The changing tides in the Libya conflict have pushed Russia to adopt a dual track approach now that Khalifa Haftar’s offensive has failed: Support the Wagner Group with weapons while propping up Muammar Gaddafi’s son, Saif, in the upcoming democratic elections.
Whereas Russian President Vladimir Putin once employed the Wagner Group – a shadowy mercenary operation – to back Haftar, on August 5, Libyan authorities issued an arrest warrant for Saif due to alleged collaboration with the Russian mercenaries. This has not deterred Moscow from refocusing its efforts to align with Saif’s political aims. Saif represents to Moscow what Haftar once did: a malleable client who would suppress Islamism and spread autocratic influence.
Moreover, Russia knows that further usurping the UN-sponsored elections by supporting Haftar will result in greater international recrimination. Moscow, consequently, is now adopting a dual-track approach by backing Saif in the elections while maintaining the status quo and integrating Wagner with Haftar’s forces.
Putin maintained close relations with Muammar Gaddafi during his reign, signing trade agreements and receiving access to the Libyan port at Benghazi. After Gaddafi’s death in 2011, and Libya’s subsequent civil war, Putin found another figure to play the controversial leader’s role: ex-General Khalifa Haftar. However, when the eastern commander’s siege of Tripoli stalemated in 2019, Egypt began questioning its support for Haftar causing speculation that Russia would follow suit.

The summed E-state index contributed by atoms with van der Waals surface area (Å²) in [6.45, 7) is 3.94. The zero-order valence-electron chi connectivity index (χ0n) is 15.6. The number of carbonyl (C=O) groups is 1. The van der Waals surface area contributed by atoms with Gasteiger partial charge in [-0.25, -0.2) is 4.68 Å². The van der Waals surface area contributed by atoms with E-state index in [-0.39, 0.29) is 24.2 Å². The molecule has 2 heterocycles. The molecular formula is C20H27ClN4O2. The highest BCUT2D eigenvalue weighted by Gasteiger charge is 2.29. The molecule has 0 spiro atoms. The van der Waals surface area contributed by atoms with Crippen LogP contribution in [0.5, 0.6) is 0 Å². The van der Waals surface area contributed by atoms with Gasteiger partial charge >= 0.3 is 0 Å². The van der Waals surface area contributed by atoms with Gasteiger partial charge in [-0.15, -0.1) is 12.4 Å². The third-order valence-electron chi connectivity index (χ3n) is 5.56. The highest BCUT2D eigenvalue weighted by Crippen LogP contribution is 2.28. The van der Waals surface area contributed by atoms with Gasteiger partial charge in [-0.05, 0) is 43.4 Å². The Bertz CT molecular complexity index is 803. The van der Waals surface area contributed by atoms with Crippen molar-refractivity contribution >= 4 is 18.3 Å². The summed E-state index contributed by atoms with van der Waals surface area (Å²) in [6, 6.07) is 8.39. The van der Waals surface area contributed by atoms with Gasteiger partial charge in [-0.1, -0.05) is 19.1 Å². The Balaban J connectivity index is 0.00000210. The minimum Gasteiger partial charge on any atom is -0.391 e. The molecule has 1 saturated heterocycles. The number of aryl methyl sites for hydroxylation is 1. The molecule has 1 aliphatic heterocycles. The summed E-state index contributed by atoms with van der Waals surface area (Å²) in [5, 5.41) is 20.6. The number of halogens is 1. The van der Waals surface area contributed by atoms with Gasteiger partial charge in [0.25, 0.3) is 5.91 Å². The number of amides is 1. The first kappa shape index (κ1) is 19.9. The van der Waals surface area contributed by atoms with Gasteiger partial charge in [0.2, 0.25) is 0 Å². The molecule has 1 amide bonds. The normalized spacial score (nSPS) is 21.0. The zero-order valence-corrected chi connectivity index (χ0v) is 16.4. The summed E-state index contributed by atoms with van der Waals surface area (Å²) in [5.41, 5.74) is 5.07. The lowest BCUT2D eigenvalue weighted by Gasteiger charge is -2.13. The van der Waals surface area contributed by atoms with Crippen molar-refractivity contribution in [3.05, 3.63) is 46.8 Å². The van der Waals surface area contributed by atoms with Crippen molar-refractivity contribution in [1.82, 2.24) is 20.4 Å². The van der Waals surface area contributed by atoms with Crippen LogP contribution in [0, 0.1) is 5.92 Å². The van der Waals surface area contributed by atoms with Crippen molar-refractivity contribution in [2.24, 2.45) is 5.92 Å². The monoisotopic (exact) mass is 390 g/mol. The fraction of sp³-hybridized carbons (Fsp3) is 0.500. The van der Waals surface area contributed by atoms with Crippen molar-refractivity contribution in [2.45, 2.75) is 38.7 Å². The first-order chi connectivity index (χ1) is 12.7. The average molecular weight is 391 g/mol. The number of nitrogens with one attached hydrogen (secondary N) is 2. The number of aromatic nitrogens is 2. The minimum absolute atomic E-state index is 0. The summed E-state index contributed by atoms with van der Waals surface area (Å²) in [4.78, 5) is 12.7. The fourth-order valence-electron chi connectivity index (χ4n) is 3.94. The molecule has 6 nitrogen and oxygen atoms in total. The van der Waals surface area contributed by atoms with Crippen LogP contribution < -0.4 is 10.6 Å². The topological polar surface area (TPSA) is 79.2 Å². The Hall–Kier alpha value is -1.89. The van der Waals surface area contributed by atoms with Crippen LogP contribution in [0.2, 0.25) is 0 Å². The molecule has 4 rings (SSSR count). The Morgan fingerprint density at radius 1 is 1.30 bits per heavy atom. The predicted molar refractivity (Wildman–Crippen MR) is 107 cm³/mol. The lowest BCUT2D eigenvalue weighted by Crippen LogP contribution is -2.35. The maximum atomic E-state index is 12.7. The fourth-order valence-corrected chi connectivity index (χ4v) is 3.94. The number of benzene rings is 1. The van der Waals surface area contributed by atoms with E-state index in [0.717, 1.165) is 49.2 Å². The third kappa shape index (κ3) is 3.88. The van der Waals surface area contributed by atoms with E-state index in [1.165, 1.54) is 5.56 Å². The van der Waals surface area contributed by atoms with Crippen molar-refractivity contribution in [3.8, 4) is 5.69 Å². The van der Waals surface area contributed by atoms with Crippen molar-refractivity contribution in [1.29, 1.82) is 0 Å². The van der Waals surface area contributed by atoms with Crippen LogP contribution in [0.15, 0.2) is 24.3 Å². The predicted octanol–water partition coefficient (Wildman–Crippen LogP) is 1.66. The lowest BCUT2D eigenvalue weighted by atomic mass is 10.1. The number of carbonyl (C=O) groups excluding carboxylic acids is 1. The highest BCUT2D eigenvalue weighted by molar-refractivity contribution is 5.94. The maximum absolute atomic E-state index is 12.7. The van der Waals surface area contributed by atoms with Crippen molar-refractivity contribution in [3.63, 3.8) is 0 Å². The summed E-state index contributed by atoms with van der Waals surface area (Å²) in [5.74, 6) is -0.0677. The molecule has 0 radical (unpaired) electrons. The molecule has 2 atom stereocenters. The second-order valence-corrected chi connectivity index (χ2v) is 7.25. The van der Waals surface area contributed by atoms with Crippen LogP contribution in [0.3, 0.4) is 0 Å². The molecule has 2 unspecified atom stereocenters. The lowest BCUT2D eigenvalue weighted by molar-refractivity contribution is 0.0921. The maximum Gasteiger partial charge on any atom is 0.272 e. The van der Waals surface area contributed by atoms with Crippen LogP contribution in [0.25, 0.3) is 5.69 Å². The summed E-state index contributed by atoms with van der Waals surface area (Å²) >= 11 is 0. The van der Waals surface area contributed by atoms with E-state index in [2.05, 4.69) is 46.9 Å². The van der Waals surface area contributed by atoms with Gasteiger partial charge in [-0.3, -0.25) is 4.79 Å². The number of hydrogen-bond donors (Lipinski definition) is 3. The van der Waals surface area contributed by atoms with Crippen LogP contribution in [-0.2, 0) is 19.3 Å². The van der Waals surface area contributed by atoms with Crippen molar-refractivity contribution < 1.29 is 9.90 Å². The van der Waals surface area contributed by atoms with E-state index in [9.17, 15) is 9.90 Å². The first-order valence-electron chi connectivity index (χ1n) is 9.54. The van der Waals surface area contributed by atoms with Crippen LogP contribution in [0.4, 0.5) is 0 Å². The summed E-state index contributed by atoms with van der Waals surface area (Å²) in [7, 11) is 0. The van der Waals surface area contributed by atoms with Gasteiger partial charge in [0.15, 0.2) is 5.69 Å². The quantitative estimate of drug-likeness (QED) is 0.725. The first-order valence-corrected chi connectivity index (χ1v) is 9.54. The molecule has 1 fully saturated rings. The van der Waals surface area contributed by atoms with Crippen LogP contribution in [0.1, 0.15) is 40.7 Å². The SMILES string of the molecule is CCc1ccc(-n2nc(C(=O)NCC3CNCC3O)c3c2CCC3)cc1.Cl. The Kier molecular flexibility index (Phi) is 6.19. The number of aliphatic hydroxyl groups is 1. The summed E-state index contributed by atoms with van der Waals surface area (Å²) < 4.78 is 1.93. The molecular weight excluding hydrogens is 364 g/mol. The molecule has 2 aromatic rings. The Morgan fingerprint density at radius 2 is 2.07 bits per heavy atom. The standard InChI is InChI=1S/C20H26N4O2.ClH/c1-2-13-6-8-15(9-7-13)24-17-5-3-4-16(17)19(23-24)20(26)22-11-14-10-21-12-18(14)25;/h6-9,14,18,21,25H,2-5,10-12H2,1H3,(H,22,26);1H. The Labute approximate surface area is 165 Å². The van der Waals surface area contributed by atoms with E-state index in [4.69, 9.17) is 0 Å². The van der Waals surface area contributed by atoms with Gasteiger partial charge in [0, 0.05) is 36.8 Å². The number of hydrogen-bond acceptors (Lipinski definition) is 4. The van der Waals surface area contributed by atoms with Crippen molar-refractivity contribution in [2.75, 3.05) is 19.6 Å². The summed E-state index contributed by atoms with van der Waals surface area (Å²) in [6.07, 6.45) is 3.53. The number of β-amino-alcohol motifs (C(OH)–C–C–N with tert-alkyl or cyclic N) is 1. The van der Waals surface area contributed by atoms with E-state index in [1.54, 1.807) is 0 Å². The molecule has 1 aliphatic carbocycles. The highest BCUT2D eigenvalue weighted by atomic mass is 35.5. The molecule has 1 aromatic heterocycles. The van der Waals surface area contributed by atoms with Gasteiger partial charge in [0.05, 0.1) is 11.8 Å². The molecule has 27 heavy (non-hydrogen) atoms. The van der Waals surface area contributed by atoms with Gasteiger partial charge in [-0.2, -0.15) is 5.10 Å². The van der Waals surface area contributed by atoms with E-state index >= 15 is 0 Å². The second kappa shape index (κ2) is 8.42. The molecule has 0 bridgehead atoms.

In September 2020, rumors then circulated that Saif Gaddafi flew to Moscow; and, in December 2020, a company owned by Yvgeny Prigozhin – the head of the Wagner Group – paid two recently freed men in Libya US$500,000. Libyan authorities accused these men of election meddling after working with Saif. The payment indicated Moscow had begun to show interest in Saif’s campaign.
Indeed, Haftar’s military failures had changed Putin’s calculus and, by the October 23, 2020 ceasefire, violence somewhat diminished as a credible option to augment Russian influence in Libya. The upcoming elections thus became more attractive a vehicle to advance Russian interests. In this context, Russia began to hedge its bets and support a candidate for the upcoming Libyan elections in December, namely Saif.
According to Libyan intelligence officials interviewed by BBC, “If Russia had its way, we would have had Saif [al-Islam] Gaddafi giving his victory speech in Tripoli’s famous Martyrs’ Square.” This quote evokes the long-standing relationship that Russia maintained with Gaddafi’s government, one in which Russian Railways was slated to construct a US$2.2 billion railroad between Sirte and Benghazi and sell Libya billions of dollars in arms before Gaddafi’s death. Russian oil companies enjoyed lucrative oil contracts under Gaddafi, and they remain anxious to renew the pursuit of that wealth.
Tatneft – a Russian energy company whose CEO is the President of the Russian province Tatarstan – extracted Libyan oil until 2014. During the subsequent civil war, and Haftar’s offensives, Tatneft was unable to pursue its contracts. Recently, though, Tatneft committed to the reopening of certain sites – based on contracts received from the senior Gaddafi. The exploitation of Libyan resources proves more feasible for Russian companies under the tentative ceasefire and is more reason for Russia to support a friendly candidate in the elections than continue its military escapades via Haftar.